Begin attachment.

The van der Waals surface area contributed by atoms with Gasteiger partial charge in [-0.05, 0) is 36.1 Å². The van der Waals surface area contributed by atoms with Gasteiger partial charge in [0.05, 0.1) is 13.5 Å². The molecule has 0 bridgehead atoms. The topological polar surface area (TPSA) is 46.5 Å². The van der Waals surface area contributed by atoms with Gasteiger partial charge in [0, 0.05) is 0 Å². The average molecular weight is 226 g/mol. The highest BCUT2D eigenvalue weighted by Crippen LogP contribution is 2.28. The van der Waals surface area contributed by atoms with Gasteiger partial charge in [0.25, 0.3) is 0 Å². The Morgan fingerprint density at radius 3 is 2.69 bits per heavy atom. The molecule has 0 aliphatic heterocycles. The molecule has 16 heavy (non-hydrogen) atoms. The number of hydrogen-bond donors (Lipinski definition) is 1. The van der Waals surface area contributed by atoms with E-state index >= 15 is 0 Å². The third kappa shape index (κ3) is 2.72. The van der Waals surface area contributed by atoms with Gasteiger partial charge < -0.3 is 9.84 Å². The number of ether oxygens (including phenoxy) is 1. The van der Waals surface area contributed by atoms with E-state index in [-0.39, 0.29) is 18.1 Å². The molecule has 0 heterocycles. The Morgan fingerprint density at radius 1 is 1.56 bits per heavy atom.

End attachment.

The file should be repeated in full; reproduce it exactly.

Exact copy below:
The van der Waals surface area contributed by atoms with Gasteiger partial charge in [-0.05, 0) is 36.1 Å². The van der Waals surface area contributed by atoms with Gasteiger partial charge in [0.05, 0.1) is 13.5 Å². The molecule has 0 bridgehead atoms. The topological polar surface area (TPSA) is 46.5 Å². The van der Waals surface area contributed by atoms with Gasteiger partial charge in [0, 0.05) is 0 Å². The average molecular weight is 226 g/mol. The highest BCUT2D eigenvalue weighted by Crippen LogP contribution is 2.28. The van der Waals surface area contributed by atoms with Gasteiger partial charge in [0.25, 0.3) is 0 Å². The Morgan fingerprint density at radius 3 is 2.69 bits per heavy atom. The molecule has 0 aliphatic heterocycles. The molecule has 16 heavy (non-hydrogen) atoms. The number of hydrogen-bond donors (Lipinski definition) is 1. The van der Waals surface area contributed by atoms with E-state index >= 15 is 0 Å². The third kappa shape index (κ3) is 2.72. The van der Waals surface area contributed by atoms with Gasteiger partial charge < -0.3 is 9.84 Å². The number of ether oxygens (including phenoxy) is 1. The van der Waals surface area contributed by atoms with E-state index in [-0.39, 0.29) is 18.1 Å². The molecule has 0 heterocycles. The Morgan fingerprint density at radius 1 is 1.56 bits per heavy atom.